• Barnyard grass - up to 13 years.
  • Mustards - are long lived. Seeds excavated from a monastery in Denmark were dated to be 600 years old and 11 of them germinated. More commonly, mustard seeds last for decades.
  • Lambs quarters - may last up to four decades.
  • Wild carrot - several years.
  • Curly dock - more than a decade.
  • Common groundsel - most die within a year.

Common chickweed Information from Michigan State University Longevity: Common chickweed seed is moderately persistent because it takes 3 years for the seed bank to be reduced by 50% and about 18 years to deplete the seedbank by 99%. In two studies, 5 and 6 percent of the seeds remained viable after 10 years. Common chickweed is an alternate host for soybean cyst nematode which gives you another reason to control it.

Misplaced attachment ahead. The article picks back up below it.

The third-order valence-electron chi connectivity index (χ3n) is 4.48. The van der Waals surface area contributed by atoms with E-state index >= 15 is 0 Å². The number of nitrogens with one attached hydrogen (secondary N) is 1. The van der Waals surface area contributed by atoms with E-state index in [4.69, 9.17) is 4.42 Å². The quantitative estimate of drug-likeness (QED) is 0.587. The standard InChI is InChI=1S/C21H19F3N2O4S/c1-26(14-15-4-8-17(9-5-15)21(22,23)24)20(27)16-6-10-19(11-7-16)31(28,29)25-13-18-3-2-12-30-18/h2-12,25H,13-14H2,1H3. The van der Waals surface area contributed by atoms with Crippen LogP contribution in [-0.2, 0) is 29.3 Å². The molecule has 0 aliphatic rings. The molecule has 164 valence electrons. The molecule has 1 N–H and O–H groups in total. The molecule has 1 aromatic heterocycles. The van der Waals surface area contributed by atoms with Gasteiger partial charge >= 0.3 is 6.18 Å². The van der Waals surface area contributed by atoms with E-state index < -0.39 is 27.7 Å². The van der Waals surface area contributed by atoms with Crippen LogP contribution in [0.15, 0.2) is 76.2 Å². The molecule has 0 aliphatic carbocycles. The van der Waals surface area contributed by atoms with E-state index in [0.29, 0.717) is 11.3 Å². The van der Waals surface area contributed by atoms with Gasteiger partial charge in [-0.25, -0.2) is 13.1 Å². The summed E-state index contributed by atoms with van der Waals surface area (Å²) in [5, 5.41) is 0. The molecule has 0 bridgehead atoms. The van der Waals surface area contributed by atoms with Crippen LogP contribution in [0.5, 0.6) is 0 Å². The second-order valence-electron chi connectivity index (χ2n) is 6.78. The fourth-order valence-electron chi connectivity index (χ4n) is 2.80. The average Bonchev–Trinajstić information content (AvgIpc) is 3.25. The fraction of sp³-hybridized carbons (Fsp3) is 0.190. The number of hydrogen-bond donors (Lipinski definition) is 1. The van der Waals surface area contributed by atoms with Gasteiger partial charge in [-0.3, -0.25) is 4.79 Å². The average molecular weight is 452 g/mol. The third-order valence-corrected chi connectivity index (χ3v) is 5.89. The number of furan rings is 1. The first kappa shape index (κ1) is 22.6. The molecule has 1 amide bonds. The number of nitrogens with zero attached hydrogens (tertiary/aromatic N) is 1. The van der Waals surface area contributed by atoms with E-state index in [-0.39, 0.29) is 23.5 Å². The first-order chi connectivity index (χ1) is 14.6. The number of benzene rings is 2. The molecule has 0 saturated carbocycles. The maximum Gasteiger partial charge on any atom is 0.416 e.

Establishing Forages in fields with common chickweed

One way is to use Harvxtra alfalfa. Spray with Roundup to control chickweed after the alfalfa has emerged. Then seed grasses after spraying glyphosate. Another strategy is to summer seed alfalfa. You can control chickweed with glyphosate before seeding. Then with an aggressive forage management strategy you keep ahead of chickweed. The strategy includes a high forage seeding rate and good fertility.

Controlling Shepherds Purse in New Seedings

Embutox or its generics (2,4-DB/Caliber/Cobutox) will control shepherd’s purse in new seedings. They must be sprayed at the 1-4 trifoliate of alfalfa.